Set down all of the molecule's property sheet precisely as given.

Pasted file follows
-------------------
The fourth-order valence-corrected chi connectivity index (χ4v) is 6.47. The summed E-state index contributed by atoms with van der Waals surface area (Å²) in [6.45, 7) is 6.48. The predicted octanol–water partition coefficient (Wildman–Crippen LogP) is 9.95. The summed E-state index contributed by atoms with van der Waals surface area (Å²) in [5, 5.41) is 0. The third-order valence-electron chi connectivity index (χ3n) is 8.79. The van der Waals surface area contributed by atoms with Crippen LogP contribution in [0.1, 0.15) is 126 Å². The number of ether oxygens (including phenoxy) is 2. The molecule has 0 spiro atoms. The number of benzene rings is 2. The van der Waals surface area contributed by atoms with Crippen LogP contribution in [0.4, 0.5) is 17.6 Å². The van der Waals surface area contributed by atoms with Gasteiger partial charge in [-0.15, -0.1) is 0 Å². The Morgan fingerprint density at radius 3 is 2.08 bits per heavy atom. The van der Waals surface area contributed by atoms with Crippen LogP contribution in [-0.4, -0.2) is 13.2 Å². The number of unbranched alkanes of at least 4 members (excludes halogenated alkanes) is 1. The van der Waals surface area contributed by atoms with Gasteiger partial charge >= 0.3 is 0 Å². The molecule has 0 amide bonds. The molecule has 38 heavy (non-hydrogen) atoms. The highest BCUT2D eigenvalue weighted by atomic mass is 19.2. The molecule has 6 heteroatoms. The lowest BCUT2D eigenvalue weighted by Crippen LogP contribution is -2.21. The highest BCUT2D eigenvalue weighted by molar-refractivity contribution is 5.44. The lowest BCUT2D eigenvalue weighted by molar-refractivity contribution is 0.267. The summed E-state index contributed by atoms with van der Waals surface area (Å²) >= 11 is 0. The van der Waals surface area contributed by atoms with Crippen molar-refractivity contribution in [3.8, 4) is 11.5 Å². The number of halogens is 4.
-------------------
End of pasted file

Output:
The fourth-order valence-corrected chi connectivity index (χ4v) is 6.47. The summed E-state index contributed by atoms with van der Waals surface area (Å²) in [6.45, 7) is 6.48. The predicted octanol–water partition coefficient (Wildman–Crippen LogP) is 9.95. The summed E-state index contributed by atoms with van der Waals surface area (Å²) in [5, 5.41) is 0. The third-order valence-electron chi connectivity index (χ3n) is 8.79. The van der Waals surface area contributed by atoms with Crippen LogP contribution in [0.1, 0.15) is 126 Å². The number of ether oxygens (including phenoxy) is 2. The molecule has 0 spiro atoms. The number of benzene rings is 2. The van der Waals surface area contributed by atoms with Crippen LogP contribution in [0.4, 0.5) is 17.6 Å². The van der Waals surface area contributed by atoms with Gasteiger partial charge in [-0.15, -0.1) is 0 Å². The Morgan fingerprint density at radius 3 is 2.08 bits per heavy atom. The van der Waals surface area contributed by atoms with Crippen LogP contribution in [-0.4, -0.2) is 13.2 Å². The number of unbranched alkanes of at least 4 members (excludes halogenated alkanes) is 1. The van der Waals surface area contributed by atoms with Gasteiger partial charge >= 0.3 is 0 Å². The molecule has 0 amide bonds. The molecule has 38 heavy (non-hydrogen) atoms. The highest BCUT2D eigenvalue weighted by atomic mass is 19.2. The molecule has 6 heteroatoms. The lowest BCUT2D eigenvalue weighted by Crippen LogP contribution is -2.21. The highest BCUT2D eigenvalue weighted by molar-refractivity contribution is 5.44. The lowest BCUT2D eigenvalue weighted by molar-refractivity contribution is 0.267. The summed E-state index contributed by atoms with van der Waals surface area (Å²) >= 11 is 0. The van der Waals surface area contributed by atoms with Crippen molar-refractivity contribution in [3.8, 4) is 11.5 Å². The number of halogens is 4.